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Lenovo spins Snapdragon Android phone

Jan 8, 2010 — by Eric Brown — from the LinuxDevices Archive — views

Lenovo unveiled a Qualcomm Snapdragon-based Android smartphone aimed for a 1H 2010 release in China, says eWEEK. Meanwhile, Dell officially announced a version of the Mini 3 Android smartphone aimed at AT&T's U.S. network, and showed off a MID-like Android “slate” prototype.

Joining the avalanche of new Android devices at CES this week, Lenovo's LePhone is skipping over the heavy Android phone competition in the U.S. and heading straight for China. Yet the LePhone is not the usual scaled-down model targeted at China, but closer to state of the art, offering the same 1GHz Qualcomm Snapdragon found in Google's new Nexus One phone, says a story in our sister publication, eWEEK.

The LePhone also offers a large 3.7-inch, 800 x 400 touchscreen, WCDMA with 3G cellular, WiFi, Bluetooth, GPS, and a three-megapixel camera, says the story. Measuring less than a half inch thick, the phone also provides integrated Twitter and Facebook applications, writes Maisto.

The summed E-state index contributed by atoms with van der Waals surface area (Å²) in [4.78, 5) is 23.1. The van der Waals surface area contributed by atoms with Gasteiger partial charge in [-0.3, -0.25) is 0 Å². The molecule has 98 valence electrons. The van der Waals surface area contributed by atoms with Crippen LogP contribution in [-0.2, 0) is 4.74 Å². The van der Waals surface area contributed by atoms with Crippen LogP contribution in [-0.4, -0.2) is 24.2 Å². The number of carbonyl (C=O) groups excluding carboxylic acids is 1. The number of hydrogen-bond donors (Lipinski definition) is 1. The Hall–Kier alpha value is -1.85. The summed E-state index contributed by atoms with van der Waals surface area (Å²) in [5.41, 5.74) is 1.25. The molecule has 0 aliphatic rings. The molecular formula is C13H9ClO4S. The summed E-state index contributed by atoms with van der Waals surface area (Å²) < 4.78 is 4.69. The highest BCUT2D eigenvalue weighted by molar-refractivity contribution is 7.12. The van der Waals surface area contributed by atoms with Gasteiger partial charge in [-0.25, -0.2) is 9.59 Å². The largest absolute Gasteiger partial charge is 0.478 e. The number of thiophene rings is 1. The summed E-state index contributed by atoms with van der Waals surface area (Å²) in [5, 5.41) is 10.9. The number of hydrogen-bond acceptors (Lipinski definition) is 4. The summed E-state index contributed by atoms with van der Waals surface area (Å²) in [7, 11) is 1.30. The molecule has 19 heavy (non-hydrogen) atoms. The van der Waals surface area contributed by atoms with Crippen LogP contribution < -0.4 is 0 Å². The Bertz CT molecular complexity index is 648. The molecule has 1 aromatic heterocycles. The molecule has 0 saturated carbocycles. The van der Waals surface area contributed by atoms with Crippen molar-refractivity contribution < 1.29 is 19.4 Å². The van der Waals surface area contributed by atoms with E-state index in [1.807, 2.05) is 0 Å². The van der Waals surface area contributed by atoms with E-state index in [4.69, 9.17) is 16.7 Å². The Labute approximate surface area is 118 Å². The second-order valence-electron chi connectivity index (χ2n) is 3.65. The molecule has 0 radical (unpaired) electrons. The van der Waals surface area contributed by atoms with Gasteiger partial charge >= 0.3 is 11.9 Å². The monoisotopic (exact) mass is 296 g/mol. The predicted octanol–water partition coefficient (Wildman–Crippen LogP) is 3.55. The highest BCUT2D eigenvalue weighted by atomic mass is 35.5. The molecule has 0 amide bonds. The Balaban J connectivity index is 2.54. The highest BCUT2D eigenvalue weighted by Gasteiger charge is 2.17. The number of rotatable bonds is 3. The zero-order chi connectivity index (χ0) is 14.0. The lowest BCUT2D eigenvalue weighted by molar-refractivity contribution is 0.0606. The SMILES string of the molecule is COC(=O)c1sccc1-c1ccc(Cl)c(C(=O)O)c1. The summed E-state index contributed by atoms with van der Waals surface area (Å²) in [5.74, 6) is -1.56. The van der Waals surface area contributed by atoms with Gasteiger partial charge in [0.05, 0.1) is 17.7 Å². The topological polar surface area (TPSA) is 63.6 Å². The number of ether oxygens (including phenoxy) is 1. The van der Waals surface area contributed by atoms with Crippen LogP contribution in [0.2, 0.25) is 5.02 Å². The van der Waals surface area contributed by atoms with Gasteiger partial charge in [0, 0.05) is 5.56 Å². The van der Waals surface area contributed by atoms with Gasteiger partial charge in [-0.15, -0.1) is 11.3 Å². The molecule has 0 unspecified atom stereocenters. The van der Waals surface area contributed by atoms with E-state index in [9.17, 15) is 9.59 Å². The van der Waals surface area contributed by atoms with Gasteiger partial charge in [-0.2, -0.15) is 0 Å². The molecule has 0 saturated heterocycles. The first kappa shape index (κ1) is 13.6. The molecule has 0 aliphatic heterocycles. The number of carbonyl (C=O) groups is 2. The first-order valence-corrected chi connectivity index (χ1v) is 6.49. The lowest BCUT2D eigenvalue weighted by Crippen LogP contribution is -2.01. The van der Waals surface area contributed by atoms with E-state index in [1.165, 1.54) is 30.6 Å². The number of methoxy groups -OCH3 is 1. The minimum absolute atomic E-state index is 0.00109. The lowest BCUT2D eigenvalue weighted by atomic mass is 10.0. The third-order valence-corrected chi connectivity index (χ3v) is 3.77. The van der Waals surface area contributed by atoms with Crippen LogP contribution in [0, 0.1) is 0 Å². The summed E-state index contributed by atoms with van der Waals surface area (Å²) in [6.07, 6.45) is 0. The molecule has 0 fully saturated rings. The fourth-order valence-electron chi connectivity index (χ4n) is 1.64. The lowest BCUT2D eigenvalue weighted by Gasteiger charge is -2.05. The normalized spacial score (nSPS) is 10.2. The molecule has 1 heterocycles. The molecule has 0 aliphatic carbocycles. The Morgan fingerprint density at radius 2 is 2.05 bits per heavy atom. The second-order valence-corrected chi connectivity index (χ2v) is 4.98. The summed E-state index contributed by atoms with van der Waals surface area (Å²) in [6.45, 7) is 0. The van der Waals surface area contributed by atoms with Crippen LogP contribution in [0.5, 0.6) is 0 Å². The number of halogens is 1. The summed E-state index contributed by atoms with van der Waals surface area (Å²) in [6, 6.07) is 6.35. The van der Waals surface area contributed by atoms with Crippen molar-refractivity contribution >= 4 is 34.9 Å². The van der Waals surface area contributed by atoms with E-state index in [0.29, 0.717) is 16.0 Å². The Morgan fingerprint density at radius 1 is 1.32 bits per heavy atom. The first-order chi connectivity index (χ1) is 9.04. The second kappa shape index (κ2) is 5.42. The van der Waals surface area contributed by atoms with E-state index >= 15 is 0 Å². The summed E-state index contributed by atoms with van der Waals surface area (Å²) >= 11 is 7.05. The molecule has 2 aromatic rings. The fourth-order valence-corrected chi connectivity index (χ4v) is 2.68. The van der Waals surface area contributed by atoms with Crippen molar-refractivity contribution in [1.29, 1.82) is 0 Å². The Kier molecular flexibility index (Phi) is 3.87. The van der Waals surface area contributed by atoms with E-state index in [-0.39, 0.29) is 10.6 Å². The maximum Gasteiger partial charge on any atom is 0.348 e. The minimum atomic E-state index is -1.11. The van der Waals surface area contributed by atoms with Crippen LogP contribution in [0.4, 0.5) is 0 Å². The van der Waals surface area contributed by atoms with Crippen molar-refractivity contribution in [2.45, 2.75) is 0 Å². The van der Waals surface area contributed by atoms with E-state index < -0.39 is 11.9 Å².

Lenovo itself had few details on the product, but several sources reported more information from CES, including TechRadar, which offered a quickie hands-on review of the device and snapped the photo at left. According to the site, the LePhone also offers a secondary webcam, as well as a 3.5mm audio jack.

While eWEEK says the phone is an Androider, according to TechRadar, which seemed impressed with the device, the phone runs a "a proprietary Linux-based OS." PhoneScoop, meanwhile, takes a middle ground, calling the LePhone software a "heavily-customized version of Android."

Several mid-range, China-targeted Android phones, such as the Philips V808, offer a modified version of Android called oPhone, although no report has tied this to the LePhone. PhoneScoop adds that the phone has a "secondary touch area for navigation," which sounds a lot like the "Backtrack" touchpad on Motorola's new Backflip Android phone.